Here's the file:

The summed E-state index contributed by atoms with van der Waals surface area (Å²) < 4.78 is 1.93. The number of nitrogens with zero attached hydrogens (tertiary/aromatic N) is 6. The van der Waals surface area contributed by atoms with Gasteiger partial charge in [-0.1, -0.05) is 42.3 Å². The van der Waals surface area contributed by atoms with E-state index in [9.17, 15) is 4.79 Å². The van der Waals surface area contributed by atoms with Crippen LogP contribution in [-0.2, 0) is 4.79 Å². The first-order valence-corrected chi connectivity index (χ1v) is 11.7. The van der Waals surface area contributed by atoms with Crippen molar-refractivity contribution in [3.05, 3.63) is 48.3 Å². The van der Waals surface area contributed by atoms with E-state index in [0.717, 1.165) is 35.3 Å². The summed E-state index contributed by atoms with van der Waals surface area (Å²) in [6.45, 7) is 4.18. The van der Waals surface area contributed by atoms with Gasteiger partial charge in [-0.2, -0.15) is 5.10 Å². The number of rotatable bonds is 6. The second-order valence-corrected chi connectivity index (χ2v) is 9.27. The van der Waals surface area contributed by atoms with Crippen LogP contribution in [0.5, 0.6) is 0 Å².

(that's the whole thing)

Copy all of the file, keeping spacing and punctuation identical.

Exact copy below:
The summed E-state index contributed by atoms with van der Waals surface area (Å²) < 4.78 is 1.93. The number of nitrogens with zero attached hydrogens (tertiary/aromatic N) is 6. The van der Waals surface area contributed by atoms with Gasteiger partial charge in [-0.1, -0.05) is 42.3 Å². The van der Waals surface area contributed by atoms with E-state index in [9.17, 15) is 4.79 Å². The van der Waals surface area contributed by atoms with Crippen LogP contribution in [-0.2, 0) is 4.79 Å². The first-order valence-corrected chi connectivity index (χ1v) is 11.7. The van der Waals surface area contributed by atoms with Crippen molar-refractivity contribution in [3.05, 3.63) is 48.3 Å². The van der Waals surface area contributed by atoms with E-state index in [0.717, 1.165) is 35.3 Å². The summed E-state index contributed by atoms with van der Waals surface area (Å²) in [6.45, 7) is 4.18. The van der Waals surface area contributed by atoms with Gasteiger partial charge in [-0.2, -0.15) is 5.10 Å². The number of rotatable bonds is 6. The second-order valence-corrected chi connectivity index (χ2v) is 9.27. The van der Waals surface area contributed by atoms with Crippen LogP contribution in [0.5, 0.6) is 0 Å².